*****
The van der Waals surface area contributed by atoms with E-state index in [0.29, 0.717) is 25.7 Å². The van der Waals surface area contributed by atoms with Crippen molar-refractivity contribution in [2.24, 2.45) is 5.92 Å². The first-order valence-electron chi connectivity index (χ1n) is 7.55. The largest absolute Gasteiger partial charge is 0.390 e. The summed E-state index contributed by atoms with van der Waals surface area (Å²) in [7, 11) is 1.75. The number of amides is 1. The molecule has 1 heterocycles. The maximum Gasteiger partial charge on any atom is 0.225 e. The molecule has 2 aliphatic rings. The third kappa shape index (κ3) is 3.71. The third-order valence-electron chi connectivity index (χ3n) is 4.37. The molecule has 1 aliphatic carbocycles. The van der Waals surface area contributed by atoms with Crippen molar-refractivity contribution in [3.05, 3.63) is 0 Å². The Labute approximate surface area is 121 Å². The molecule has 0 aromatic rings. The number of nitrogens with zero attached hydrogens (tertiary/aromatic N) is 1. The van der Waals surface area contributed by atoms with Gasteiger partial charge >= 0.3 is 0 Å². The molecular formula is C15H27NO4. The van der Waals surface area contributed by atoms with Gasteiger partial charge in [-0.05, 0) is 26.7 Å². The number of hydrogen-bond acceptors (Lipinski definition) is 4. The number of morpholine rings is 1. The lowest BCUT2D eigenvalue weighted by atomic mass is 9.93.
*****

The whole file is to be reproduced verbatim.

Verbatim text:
The van der Waals surface area contributed by atoms with E-state index in [0.29, 0.717) is 25.7 Å². The van der Waals surface area contributed by atoms with Crippen molar-refractivity contribution in [2.24, 2.45) is 5.92 Å². The first-order valence-electron chi connectivity index (χ1n) is 7.55. The largest absolute Gasteiger partial charge is 0.390 e. The summed E-state index contributed by atoms with van der Waals surface area (Å²) in [7, 11) is 1.75. The number of amides is 1. The molecule has 1 heterocycles. The maximum Gasteiger partial charge on any atom is 0.225 e. The molecule has 2 aliphatic rings. The third kappa shape index (κ3) is 3.71. The third-order valence-electron chi connectivity index (χ3n) is 4.37. The molecule has 1 aliphatic carbocycles. The van der Waals surface area contributed by atoms with Crippen molar-refractivity contribution in [3.05, 3.63) is 0 Å². The Labute approximate surface area is 121 Å². The molecule has 0 aromatic rings. The number of nitrogens with zero attached hydrogens (tertiary/aromatic N) is 1. The van der Waals surface area contributed by atoms with Gasteiger partial charge >= 0.3 is 0 Å². The molecular formula is C15H27NO4. The van der Waals surface area contributed by atoms with Gasteiger partial charge in [-0.05, 0) is 26.7 Å². The number of hydrogen-bond acceptors (Lipinski definition) is 4. The number of morpholine rings is 1. The lowest BCUT2D eigenvalue weighted by atomic mass is 9.93.